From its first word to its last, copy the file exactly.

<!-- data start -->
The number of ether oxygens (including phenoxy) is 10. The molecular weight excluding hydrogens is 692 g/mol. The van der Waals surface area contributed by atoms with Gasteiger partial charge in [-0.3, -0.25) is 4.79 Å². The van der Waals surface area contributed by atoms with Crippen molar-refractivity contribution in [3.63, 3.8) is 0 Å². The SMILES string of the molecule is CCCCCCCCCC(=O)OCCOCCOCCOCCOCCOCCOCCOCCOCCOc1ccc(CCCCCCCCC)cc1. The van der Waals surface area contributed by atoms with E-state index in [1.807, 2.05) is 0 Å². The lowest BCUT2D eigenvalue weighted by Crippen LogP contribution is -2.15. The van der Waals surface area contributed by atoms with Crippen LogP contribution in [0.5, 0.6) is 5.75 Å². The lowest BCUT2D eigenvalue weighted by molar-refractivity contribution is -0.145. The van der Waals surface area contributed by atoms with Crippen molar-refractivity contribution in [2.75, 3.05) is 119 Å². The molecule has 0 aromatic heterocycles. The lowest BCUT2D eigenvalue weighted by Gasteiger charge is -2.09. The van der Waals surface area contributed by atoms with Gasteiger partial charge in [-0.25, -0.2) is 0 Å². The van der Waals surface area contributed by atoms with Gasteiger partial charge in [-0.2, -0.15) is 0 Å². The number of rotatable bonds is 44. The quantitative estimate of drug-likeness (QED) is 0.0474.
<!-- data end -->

The number of ether oxygens (including phenoxy) is 10. The molecular weight excluding hydrogens is 692 g/mol. The van der Waals surface area contributed by atoms with Gasteiger partial charge in [-0.3, -0.25) is 4.79 Å². The van der Waals surface area contributed by atoms with Crippen molar-refractivity contribution in [3.63, 3.8) is 0 Å². The SMILES string of the molecule is CCCCCCCCCC(=O)OCCOCCOCCOCCOCCOCCOCCOCCOCCOc1ccc(CCCCCCCCC)cc1. The van der Waals surface area contributed by atoms with E-state index in [1.807, 2.05) is 0 Å². The lowest BCUT2D eigenvalue weighted by Crippen LogP contribution is -2.15. The van der Waals surface area contributed by atoms with Crippen LogP contribution in [0.5, 0.6) is 5.75 Å². The lowest BCUT2D eigenvalue weighted by molar-refractivity contribution is -0.145. The van der Waals surface area contributed by atoms with Crippen molar-refractivity contribution in [2.75, 3.05) is 119 Å². The molecule has 0 aromatic heterocycles. The lowest BCUT2D eigenvalue weighted by Gasteiger charge is -2.09. The van der Waals surface area contributed by atoms with Gasteiger partial charge in [-0.25, -0.2) is 0 Å². The van der Waals surface area contributed by atoms with Gasteiger partial charge in [-0.2, -0.15) is 0 Å². The number of rotatable bonds is 44. The quantitative estimate of drug-likeness (QED) is 0.0474.